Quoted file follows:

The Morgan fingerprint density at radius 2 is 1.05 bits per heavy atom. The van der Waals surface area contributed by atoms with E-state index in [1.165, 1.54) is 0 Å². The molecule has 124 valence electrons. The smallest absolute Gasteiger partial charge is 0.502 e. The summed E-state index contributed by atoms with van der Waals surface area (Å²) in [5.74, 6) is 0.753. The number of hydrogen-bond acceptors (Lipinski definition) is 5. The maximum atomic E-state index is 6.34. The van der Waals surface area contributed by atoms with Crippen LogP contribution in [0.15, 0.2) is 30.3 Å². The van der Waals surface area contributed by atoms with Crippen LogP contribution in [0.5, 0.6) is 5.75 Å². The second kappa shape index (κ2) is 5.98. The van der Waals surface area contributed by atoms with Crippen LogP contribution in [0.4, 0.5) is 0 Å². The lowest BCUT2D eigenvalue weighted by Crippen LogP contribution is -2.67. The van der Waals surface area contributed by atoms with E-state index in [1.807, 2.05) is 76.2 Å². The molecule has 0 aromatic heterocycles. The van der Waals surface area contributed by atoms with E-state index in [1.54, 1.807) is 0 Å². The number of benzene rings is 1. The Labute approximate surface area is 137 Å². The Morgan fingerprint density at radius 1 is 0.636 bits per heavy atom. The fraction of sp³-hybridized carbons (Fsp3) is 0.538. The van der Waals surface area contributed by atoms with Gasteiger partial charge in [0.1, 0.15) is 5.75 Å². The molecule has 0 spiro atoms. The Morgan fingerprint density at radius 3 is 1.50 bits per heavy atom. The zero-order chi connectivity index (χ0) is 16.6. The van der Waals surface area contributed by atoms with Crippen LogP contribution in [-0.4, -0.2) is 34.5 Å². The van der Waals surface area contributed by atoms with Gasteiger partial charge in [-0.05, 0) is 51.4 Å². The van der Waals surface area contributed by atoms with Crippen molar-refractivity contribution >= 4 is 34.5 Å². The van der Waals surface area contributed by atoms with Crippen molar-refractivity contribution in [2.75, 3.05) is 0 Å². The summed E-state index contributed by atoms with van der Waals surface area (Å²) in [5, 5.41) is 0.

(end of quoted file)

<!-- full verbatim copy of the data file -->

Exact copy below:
The Morgan fingerprint density at radius 2 is 1.05 bits per heavy atom. The van der Waals surface area contributed by atoms with E-state index in [1.165, 1.54) is 0 Å². The molecule has 124 valence electrons. The smallest absolute Gasteiger partial charge is 0.502 e. The summed E-state index contributed by atoms with van der Waals surface area (Å²) in [5.74, 6) is 0.753. The number of hydrogen-bond acceptors (Lipinski definition) is 5. The maximum atomic E-state index is 6.34. The van der Waals surface area contributed by atoms with Crippen LogP contribution in [0.15, 0.2) is 30.3 Å². The van der Waals surface area contributed by atoms with Crippen LogP contribution in [0.5, 0.6) is 5.75 Å². The second kappa shape index (κ2) is 5.98. The van der Waals surface area contributed by atoms with Crippen LogP contribution in [0.4, 0.5) is 0 Å². The lowest BCUT2D eigenvalue weighted by Crippen LogP contribution is -2.67. The van der Waals surface area contributed by atoms with E-state index in [1.807, 2.05) is 76.2 Å². The molecule has 0 aromatic heterocycles. The van der Waals surface area contributed by atoms with E-state index in [1.54, 1.807) is 0 Å². The number of benzene rings is 1. The Labute approximate surface area is 137 Å². The Morgan fingerprint density at radius 1 is 0.636 bits per heavy atom. The fraction of sp³-hybridized carbons (Fsp3) is 0.538. The van der Waals surface area contributed by atoms with Gasteiger partial charge in [0.1, 0.15) is 5.75 Å². The molecule has 0 spiro atoms. The Morgan fingerprint density at radius 3 is 1.50 bits per heavy atom. The zero-order chi connectivity index (χ0) is 16.6. The van der Waals surface area contributed by atoms with Crippen LogP contribution in [-0.4, -0.2) is 34.5 Å². The van der Waals surface area contributed by atoms with Gasteiger partial charge in [-0.05, 0) is 51.4 Å². The van der Waals surface area contributed by atoms with Crippen molar-refractivity contribution >= 4 is 34.5 Å². The van der Waals surface area contributed by atoms with Crippen molar-refractivity contribution in [2.75, 3.05) is 0 Å². The summed E-state index contributed by atoms with van der Waals surface area (Å²) in [5, 5.41) is 0.